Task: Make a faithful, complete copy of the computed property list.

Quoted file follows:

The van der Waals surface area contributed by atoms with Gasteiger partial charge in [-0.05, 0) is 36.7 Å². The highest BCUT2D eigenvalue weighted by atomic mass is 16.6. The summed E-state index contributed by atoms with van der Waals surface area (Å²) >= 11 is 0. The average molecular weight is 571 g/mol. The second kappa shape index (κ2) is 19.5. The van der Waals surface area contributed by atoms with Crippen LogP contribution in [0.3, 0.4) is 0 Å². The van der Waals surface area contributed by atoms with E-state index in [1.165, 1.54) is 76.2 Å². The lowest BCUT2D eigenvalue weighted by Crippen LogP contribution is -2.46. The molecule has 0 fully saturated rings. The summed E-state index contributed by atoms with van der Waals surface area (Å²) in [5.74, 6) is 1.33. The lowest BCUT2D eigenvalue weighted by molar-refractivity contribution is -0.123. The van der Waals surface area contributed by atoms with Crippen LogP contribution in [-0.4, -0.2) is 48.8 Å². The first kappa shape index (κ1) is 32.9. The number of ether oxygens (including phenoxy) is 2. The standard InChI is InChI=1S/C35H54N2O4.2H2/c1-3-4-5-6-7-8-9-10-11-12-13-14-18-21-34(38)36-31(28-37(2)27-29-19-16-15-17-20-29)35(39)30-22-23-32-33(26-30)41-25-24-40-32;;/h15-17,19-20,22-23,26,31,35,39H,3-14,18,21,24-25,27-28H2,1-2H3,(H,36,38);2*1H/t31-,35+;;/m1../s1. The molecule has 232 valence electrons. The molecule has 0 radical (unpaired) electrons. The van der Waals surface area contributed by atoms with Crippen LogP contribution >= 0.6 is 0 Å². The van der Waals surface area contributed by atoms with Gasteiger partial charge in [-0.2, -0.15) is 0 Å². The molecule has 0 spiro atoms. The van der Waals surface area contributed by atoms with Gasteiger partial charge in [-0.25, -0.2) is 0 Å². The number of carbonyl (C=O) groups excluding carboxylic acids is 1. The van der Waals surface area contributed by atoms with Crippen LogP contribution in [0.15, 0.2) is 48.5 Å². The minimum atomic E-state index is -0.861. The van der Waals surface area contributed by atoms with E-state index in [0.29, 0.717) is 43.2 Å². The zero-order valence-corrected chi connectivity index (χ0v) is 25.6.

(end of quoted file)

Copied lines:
The van der Waals surface area contributed by atoms with Gasteiger partial charge in [-0.05, 0) is 36.7 Å². The highest BCUT2D eigenvalue weighted by atomic mass is 16.6. The summed E-state index contributed by atoms with van der Waals surface area (Å²) >= 11 is 0. The average molecular weight is 571 g/mol. The second kappa shape index (κ2) is 19.5. The van der Waals surface area contributed by atoms with Crippen LogP contribution in [0.3, 0.4) is 0 Å². The van der Waals surface area contributed by atoms with E-state index in [1.165, 1.54) is 76.2 Å². The lowest BCUT2D eigenvalue weighted by Crippen LogP contribution is -2.46. The molecule has 0 fully saturated rings. The summed E-state index contributed by atoms with van der Waals surface area (Å²) in [5.74, 6) is 1.33. The lowest BCUT2D eigenvalue weighted by molar-refractivity contribution is -0.123. The van der Waals surface area contributed by atoms with Crippen LogP contribution in [-0.4, -0.2) is 48.8 Å². The first kappa shape index (κ1) is 32.9. The number of ether oxygens (including phenoxy) is 2. The standard InChI is InChI=1S/C35H54N2O4.2H2/c1-3-4-5-6-7-8-9-10-11-12-13-14-18-21-34(38)36-31(28-37(2)27-29-19-16-15-17-20-29)35(39)30-22-23-32-33(26-30)41-25-24-40-32;;/h15-17,19-20,22-23,26,31,35,39H,3-14,18,21,24-25,27-28H2,1-2H3,(H,36,38);2*1H/t31-,35+;;/m1../s1. The molecule has 232 valence electrons. The molecule has 0 radical (unpaired) electrons. The van der Waals surface area contributed by atoms with Crippen LogP contribution >= 0.6 is 0 Å². The van der Waals surface area contributed by atoms with Gasteiger partial charge in [-0.2, -0.15) is 0 Å². The molecule has 0 spiro atoms. The van der Waals surface area contributed by atoms with Gasteiger partial charge in [-0.25, -0.2) is 0 Å². The number of carbonyl (C=O) groups excluding carboxylic acids is 1. The van der Waals surface area contributed by atoms with Crippen LogP contribution in [0.15, 0.2) is 48.5 Å². The minimum atomic E-state index is -0.861. The van der Waals surface area contributed by atoms with E-state index in [0.29, 0.717) is 43.2 Å². The zero-order valence-corrected chi connectivity index (χ0v) is 25.6.